Huge Upset at Men's World Cup of Softball

Aussies Win Gold Without Allowing A Single Hit

By TSC Contributor JIM POLJAK

SASKATOON  The International Softball Federation's Men’s World Softball Championship was a battle between the old and new powers in softball as Australia and New Zealand faced off in Saskatoon, Canada. New Zealand was the three-time defending champion, a veteran team that has been there and done that. Australia was making its first appearance in a championship game and was relying on 22-year-old Adam Folkard to stymie the potent Black Sox offense. Stymie was an understatement. 
Folkard tossed his second no-hitter to lead the Aussies to a 5-0 win over the 3-time defending champions.  It was the second time in three days Australia beat the odds-on favorite in the tournament, with Folkard allowing just one hit in the two games he faced against the offensive juggernauts. 
“He gave up one hit in the two games we played against him,” Black Sox coach Eddie Kohlhase said.  “He just had us scratching around.” 
A modest Folkard tried to shy away from the spotlight of his achievement: “It’s great,” he said. “The fielders were great. It’s got to come back to them as well.” 
But the fielding wasn’t great on the other side as the Aussies took advantage of three miscues by the Sox. Nick Shailes scored in the second inning off a throwing error and reached base again in the fourth on a fielding error. The deciding blow was delivered by Tyron Bartorillo with his home run in the bottom of the sixth. 
Aussie head coach Bob Harrow wasn’t surprised that his young team upset the tournament favorites: “I was quietly confident that we could do it,” he said. “These guys have been put together, molded.” 
Canada took home the bronze medal after losing 8-5 to New Zealand in the bronze-medal game.  The US failed once again to take any hardware home by finishing fourth in the tournament.  Despite the loss, head coach Peter Turner sees reasons for optimism: “We’re progressing far beyond where I thought we would be,” he said. “The core unit is competitive enough to beat anybody. This program is in good shape.”


USA Men Strive To End Hardware Famine

ISF Men's World Softball Championships held in Canada  

SASKATOON  Twenty-one years have passed since the USA Softball Men’s National Fast Pitch Team won gold. Starting July 17th, they will look to reverse their fortunes, or lack thereof, when they compete in the International Softball Federation Men’s World Softball Championship in Saskatoon, Canada.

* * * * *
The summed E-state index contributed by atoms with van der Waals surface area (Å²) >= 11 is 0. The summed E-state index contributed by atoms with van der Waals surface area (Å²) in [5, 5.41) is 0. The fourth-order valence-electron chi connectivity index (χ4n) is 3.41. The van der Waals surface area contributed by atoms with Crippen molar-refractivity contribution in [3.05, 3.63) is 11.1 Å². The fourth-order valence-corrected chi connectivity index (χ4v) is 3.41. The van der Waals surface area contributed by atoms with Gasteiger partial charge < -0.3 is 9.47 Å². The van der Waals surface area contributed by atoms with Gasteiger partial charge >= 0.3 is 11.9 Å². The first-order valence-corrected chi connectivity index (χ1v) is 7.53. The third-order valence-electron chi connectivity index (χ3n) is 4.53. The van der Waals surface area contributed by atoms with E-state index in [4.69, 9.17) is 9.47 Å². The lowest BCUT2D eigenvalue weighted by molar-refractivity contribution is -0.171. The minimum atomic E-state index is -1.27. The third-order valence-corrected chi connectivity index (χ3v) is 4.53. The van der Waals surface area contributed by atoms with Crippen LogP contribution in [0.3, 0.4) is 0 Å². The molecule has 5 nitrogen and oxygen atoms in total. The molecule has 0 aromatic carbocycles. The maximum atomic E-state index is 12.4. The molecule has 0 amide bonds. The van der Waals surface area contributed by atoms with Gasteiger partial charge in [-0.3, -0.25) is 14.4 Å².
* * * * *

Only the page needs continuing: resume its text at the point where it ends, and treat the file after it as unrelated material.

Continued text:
It will be a tough road to the gold as the US will open up against one of the most dominating teams in the world, five-time World Champion New Zealand, who has also won the last 3 World titles (1996, 2000, 2004). The US is also looking to rebound from a disappointing showing in 2004, the last time the World Championships were contested, when they finished fourth. 
“Not winning a medal was a little shocking to us to be quite honest,” Chase Turner said. “We were cruising through the pool play but when we got to the playoffs, I think we kind of got ahead of ourselves and lost control of the situation. Before we knew it, we were out of contention and asking what just happened. I don’t think any of us want to feel that way again.” 
Coach Pete Turner thinks his team can be competitive, even if they don’t bring their bats, “We have some great hitters but if our bats are struggling, it’s not game over for us. We have a strong pitching staff that I think can carry us through.” 
The US will need to be firing on all cylinders if they want to escape Saskatoon with some hardware.  The best teams representing every region of the world will be vying to stand on the championship podium.  Rounding out the list of teams are:  Australia, Cuba, Denmark, Indonesia, Puerto Rico, Argentina, Botswana, Czech Republic, Great Britain, Japan, the Philippines, South Africa, Venezuela and Canada. 
Additional pool play matches for Team USA are with Denmark on July 18; Japan on July 19; Philippines on July 20; Botswana on July 21; Great Britain on July 22; and Mexico on July 23. 
The tournament will consist of 21 round-robin games at Gordie Howe Park and 45 games at Bob Van Impe Stadium, including the playoff games.